04/05/2016 10:10 EDT | Updated 04/06/2017 05:12 EDT

Control Your Coffee Addiction With 8 Simple Steps

Who's addicted to coffee? "Not ME," you say in an offended tone as you reach for your third double espresso of the day, and you're just getting started!

Don't worry, I'm not about to ask you to quit your early cup of java. Believe it or not, I'm here to tell you that not all caffeine is bad for you; in fact, it's not bad for you at all!

Sound too good to be true?

Like most things in life, moderation is the key, and while caffeine itself might not be inherently bad, the frequency, amount and the dependencies people have to it can be cause for concern. There's always a catch isn't there?

While you might think that your cup of joe in the morning is your only exposure to caffeine, think again. If you're also consuming foods and beverages such as certain teas, energy drinks, soda, chocolate, and some medications, you might be getting more caffeine that you think.

Moderate amounts of caffeine, about 400 mg a day (how many caffeinated drinks is this?) will rarely cause harm.

But what about all the other "stuff" you put in your coffee? Sugar, flavouring shots, whip cream, or chocolate powder to mask the actual taste of coffee? All these additives might be throwing your diet and health way off.

And even if you drink your coffee black, having more than six to eight cups of coffee, or a daily dose of caffeine at higher than 600 mg, you may notice side effects such as:

  • problems sleeping
  • feeling restless
  • agitation
  • rapid heart rate

In all simplicity, caffeine is a drug, that when used properly, can provide benefits. But like any other drug, there are physiological side effects, especially when it comes to your adrenal glands (stress organs). I explain the adrenal glands to my patients with this analogue:

Imagine you have a pair of soaked sponges. They are so full that the minute you pick them up they spill over with excess water.

These are your healthy adrenal glands, spilling over with adrenaline, epinephrine, cortisol and other energy-producing and stress-regulating hormones.

With each task you take on in life you start to squeeze the sponges, little by little. And if you don't take the time to re-charge your batteries, or in this case re-fill your sponges, they will slowly start to dry out.

Caffeine does a fantastic job at squeezing your sponges (aka. stimulating your adrenals) to release more water (aka. energy-producing and stress-regulating hormones).

Unfortunately, when you're stressed, you're often not taking the time to properly rest and nourish your adrenals. So, your sponges start to dry up even more. You require more cups of coffee to wring out the last few drops of adrenaline and cortisol until you eventually reach "adrenal fatigue."

If this sounds like you it might be time to cut the caffeine habit, but be forewarned, it's never an easy thing to do. It's best to start cutting your consumption when you can afford a little more downtime, allowing you to ease into your new life sans caffeine, especially if you want to limit your withdrawal symptoms, which can include:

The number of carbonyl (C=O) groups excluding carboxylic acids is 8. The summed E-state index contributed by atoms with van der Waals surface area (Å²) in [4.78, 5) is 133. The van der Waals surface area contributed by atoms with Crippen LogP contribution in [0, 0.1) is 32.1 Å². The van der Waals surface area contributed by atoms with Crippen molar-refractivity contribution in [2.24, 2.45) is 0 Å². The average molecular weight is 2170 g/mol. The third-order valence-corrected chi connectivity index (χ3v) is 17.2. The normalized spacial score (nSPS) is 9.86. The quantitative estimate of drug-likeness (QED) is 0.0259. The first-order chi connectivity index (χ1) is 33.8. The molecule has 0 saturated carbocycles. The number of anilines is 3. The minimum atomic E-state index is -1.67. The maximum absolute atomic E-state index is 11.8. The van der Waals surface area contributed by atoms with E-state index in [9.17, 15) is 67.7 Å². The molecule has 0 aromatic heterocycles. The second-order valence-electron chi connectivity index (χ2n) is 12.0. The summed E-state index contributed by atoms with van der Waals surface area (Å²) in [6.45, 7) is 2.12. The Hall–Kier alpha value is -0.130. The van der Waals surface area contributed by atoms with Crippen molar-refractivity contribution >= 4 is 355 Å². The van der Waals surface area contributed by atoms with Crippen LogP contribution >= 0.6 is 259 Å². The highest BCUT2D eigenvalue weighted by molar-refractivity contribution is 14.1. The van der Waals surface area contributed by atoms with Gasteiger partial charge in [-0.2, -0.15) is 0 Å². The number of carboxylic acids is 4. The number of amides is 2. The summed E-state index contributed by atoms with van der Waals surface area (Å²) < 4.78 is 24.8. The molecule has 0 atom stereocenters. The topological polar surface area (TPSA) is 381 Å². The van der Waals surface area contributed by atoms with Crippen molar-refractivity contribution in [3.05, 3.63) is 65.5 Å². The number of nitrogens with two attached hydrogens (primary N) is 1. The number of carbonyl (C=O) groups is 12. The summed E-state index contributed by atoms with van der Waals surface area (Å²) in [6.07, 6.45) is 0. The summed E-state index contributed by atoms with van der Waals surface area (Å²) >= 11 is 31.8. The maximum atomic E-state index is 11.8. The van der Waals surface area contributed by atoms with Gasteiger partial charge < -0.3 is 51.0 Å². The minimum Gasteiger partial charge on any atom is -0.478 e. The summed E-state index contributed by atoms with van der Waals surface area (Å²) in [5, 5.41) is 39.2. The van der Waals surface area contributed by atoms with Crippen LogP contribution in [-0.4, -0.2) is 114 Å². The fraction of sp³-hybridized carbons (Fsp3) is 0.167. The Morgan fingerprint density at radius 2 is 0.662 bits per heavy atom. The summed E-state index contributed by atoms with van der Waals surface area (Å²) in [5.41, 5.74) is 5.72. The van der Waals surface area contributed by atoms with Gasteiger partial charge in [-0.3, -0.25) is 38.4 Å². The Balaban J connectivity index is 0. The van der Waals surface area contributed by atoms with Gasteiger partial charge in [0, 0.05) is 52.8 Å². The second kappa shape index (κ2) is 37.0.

• Headache
  • Lethargy
  • Depressed mood
  • Nausea
  • Vomiting
  • Muscle pain and stiffness
  • Irritability
  • Constipation

To reduce your risk of developing these symptoms here are eight steps to remember while weaning down and off your caffeine consumption.

Control Your Coffee Addiction With Eight Simple Steps

1. Replace your current caffeine intake with teas (black, green, yerba), decaf coffee, or caffeine supplements to start.

This will keep the your caffeine levels more regulated and avoid a drastic crash. Switching from caffeinated sodas will also reduce your consumption of added sugar, which is always a good thing.

At 35 grams of sugar per 12oz, a can of pop puts you over the WHO's recommended daily intake or 25 grams.

2. Slowly reduce consumption of products with high caffeine content.

Don't go from 10 RockStars a day to a cup of green tea in a week. While caffeine might have had you moving at light speed, slow and steady wins the race when it comes to weaning your daily dose.

3. Support your adrenals prior to and during stressful events.

Adaptogenic herbs such as Ashwaghanda, Rhodiola, Astragalus, and Eleuthrococcus can be very nutritive to the adrenals, helping to support while you break the caffeine habit.

4. Protect your heart and mind with a healthy well balanced meal full of colourful vegetables, lean protein and healthy fats (ie. fish, coconut, olive oil, nuts and seeds).

Nutrition is always to the key to better health.

5. Start a sleep routine by doing healthy sleep hygiene practices before you go to bed, going to sleep at consistent time, and getting 7-9 hours per night.

6. Drink more water to stay hydrated and focused.

Dehydration and low blood pressure can be a common reason for low energy. Before you reach for that coffee or sugary donut, try drinking a glass of water. Wait 10 minutes and see if your energy perks back up.

7. Exercise and keep your body releasing feel good hormones and sweating with daily activities.

Feeling a little lethargic? Get your blood pumping and body moving. Sluggishness of the body (and mind) often occurs when you've been sitting too long, especially with poor posture. So go for a walk, stretch or get some fresh air every couple of hours.

8. Maintain a healthy state of mind with regular practices, such as meditation, deep breathing, and gratitude journaling.

There's nothing quite like an espresso pick-me-up to get you through your hectic afternoon.

However, if you find you're needing more than four throughout the day, it might be time to take stock of your caffeine consumption and perhaps break the habit. Starbucks might not appreciate it, but your adrenals sure will.

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